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Colts sign Vinatieri, Davis, Jones, Bradshaw; Bethea leaves

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For more on the Colts, follow Reggie Hayes via Twitter at www.twitter.com/reggiehayes1

Special teams player Sergio Brown also returns to the fold

Wednesday, March 12, 2014 - 2:21 am

Indianapolis Colts kicker Adam Vinatieri is occasionally reminded of his age, and not just during contract negotiations.

Vinatieri, 41, who signed a two-year deal to return to the Colts on Tuesday, says he often feels like a “big brother” or even a “father figure” to some of his much younger teammates in the locker room.

“When the playoffs roll around, they're asking me questions about the playoffs,” Vinatieri said in a conference call Tuesday afternoon. “Being a player rep, if they have a question about a 401K or IRA, I'm the first person they run to. I've been around.

“It's amazing over the last 18 years how much the game has changed,” he said. “Every decade it changes a little bit. But I'm excited to be a part of this team and how it's maturing, watching some of these young guys reach their goals.”

In addition to Vinatieri, the Colts re-signed cornerback Vontae Davis, safety Sergio Brown and running back Ahmad Bradshaw and signed free agent defensive lineman Arthur Jones, who played last season with the Baltimore Ravens.

However, veteran safety Antoine Bethea reportedly signed a four-year deal with the San Francisco 49ers, leaving a hole in the Colts' defense.

Davis, who was originally acquired in a trade with the Miami Dolphins, was a top priority to bring back this season. Brown was a major impact player on special teams for he Colts last season. Bradshaw was a solid running back before a season-ending injury.

Jones, a 6-foot-3, 315-pound player who can play tackle or end, had a career-best 53 tackles last season. He played for Colts coach Chuck Pagano when Pagano was an assistant with the Ravens.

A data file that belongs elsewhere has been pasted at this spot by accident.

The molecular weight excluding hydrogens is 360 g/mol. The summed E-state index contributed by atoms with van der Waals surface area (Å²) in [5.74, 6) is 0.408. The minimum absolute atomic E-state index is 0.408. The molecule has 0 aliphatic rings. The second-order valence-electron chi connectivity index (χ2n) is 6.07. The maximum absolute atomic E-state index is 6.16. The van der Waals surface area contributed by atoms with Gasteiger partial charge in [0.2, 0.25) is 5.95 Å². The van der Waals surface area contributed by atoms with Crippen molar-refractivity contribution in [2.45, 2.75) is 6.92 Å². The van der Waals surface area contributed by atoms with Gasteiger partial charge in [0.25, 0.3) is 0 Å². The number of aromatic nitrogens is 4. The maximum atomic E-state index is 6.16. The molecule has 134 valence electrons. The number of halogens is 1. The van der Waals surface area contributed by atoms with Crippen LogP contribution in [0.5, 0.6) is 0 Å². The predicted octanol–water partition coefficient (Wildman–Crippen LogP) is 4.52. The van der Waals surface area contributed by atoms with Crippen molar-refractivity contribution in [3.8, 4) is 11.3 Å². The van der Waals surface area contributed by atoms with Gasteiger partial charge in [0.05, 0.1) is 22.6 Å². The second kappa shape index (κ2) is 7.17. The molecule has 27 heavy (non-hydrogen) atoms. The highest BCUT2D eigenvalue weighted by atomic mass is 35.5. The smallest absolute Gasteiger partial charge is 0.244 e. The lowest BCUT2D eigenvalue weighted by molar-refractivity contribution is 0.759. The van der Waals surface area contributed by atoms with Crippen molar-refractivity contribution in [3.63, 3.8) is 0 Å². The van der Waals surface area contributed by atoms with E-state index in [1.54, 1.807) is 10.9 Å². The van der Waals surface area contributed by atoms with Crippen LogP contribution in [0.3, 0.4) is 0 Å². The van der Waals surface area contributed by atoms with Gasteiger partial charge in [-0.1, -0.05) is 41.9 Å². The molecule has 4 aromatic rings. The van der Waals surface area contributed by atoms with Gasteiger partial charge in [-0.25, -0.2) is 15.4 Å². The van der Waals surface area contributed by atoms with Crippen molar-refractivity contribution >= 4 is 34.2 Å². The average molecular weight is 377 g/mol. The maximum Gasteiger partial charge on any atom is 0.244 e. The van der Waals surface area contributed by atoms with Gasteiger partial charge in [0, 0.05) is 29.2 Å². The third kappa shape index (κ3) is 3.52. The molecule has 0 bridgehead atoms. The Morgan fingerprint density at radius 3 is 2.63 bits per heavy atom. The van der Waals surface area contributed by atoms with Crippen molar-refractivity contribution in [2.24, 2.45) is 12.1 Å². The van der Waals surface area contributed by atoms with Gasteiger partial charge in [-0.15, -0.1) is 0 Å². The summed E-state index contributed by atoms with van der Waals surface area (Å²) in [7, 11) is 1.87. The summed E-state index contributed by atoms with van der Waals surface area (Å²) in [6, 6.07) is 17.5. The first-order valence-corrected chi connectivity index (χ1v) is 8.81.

Vinatieri played 10 seasons with the New England Patriots before joining the Colts, where he has been the last eight seasons. While his deal is for two years, he's not ruling out the possibility he could continue kicking behind those seasons. He turns 42 in December.

He said his wife was a little stressed out over his contract negotiations, not wanting to uproot the family for another city. But while he and his agent received interest from other teams, his first choice was always to return to the Colts.

“They knew there was no other place I wanted to be,” Vinatieri said. “Assuming they wanted me here, I knew something could definitely get done.”

Despite 18 years in the league, Vinatieri is coming off one of his best seasons, when he hit 35 of 40 field-goal attempts, including four from 50 yards or longer.

He said age was a factor in the length of his deal, even though he believes he can play more than two more seasons.

“There were two things in this negotiation: productivity and age, obviously,” Vinatieri said. “Productivity speaks for itself. You can see what my productivity percentage is. The age factor, I'm sure you can deductively reason how that factored in.

“I realize I'm 41 years old, but I know in my heart and I believe in my ability to play these two and possibly even more.”

Vinatieri won three Super Bowls with the Patriots before helping the Colts to their only win in the 2006 season. Among the NFL records Vinatieri holds are most Super Bowl field goals (7), most playoff field goals (51) and most points scored in a single postseason (49 in 2006).

He is optimistic about helping the Colts to challenge for another Super Bowl trip.

“This is a special group of guys here,” he said. “Being here is a comfortable place to come to work and be productive. Other places may not feel the same way. Everybody has one mission and one goal.”